In the embodiment described above, the distributions of pixels for each brightness level in each non-reference component image are adjusted so that the distribution band in the non-reference component image is widened about the center of the band (S190 in FIG. 2). Hence, it is possible to prevent the non-reference component image from having such a distribution band in which only one of either the relatively bright pixels or relatively dark pixels is widely distributed. As a result, it is possible to adjust the image into such an image that is less likely to have an unnatural brightness or contrast.

Following are conceivable methods for adjusting the distribution band in each non-reference component image to a band that is approximately equal to the distribution band in the reference component image:

(1) The band width is widened by increasing the number of relatively bright pixels or relatively dark pixels.

(2) The distribution of pixels by brightness in the non-reference component image is changed into such a distribution that is approximately equal to the distribution of pixels by brightness in the reference component image.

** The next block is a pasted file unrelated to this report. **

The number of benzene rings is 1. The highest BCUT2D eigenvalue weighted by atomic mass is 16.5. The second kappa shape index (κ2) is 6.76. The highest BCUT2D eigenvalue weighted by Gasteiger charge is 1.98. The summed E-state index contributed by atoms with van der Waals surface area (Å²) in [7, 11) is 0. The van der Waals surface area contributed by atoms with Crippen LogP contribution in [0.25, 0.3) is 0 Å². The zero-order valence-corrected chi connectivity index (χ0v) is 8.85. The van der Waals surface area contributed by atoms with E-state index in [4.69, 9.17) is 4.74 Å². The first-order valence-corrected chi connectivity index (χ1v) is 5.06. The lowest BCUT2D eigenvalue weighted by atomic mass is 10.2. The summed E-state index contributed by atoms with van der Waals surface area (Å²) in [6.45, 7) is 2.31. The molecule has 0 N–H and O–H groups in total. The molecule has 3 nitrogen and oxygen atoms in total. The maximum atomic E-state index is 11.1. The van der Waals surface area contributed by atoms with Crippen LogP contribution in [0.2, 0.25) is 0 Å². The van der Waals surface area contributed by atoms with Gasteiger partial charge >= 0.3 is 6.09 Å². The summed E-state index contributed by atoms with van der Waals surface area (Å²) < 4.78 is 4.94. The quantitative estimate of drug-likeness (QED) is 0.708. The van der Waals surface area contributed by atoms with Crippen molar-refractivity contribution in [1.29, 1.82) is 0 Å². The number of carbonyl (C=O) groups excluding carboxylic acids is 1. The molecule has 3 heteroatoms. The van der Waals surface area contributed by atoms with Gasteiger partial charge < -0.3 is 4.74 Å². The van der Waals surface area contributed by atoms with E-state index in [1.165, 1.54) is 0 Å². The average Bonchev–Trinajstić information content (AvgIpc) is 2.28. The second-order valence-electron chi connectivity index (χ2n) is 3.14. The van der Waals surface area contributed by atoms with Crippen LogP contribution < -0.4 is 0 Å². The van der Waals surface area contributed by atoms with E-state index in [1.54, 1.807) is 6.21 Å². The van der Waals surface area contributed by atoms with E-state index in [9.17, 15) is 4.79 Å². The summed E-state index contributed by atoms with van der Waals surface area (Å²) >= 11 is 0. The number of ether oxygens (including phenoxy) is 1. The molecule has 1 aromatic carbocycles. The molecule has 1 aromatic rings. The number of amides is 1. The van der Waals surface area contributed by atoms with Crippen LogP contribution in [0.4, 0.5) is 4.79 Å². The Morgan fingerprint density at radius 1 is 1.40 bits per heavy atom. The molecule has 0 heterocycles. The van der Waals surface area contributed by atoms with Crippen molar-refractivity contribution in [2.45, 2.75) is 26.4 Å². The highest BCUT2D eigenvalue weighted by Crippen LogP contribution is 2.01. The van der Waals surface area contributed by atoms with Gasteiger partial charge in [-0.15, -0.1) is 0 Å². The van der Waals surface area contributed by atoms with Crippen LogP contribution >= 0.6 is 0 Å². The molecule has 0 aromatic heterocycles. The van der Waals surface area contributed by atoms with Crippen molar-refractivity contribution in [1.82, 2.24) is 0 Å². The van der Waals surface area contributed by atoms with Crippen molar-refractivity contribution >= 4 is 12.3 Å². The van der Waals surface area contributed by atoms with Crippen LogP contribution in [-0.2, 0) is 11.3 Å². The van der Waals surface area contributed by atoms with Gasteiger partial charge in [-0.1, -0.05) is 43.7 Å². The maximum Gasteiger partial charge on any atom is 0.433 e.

However, in the conceivable method (1), there is a danger that the color component in the non-reference component image may become unnaturally bright or dark. In the conceivable method (2), the greater the difference in brightness among color components in the non-reference component image and the reference component image, the greater the danger that the color component in the non-reference component image will have unnatural brightness due to this difference.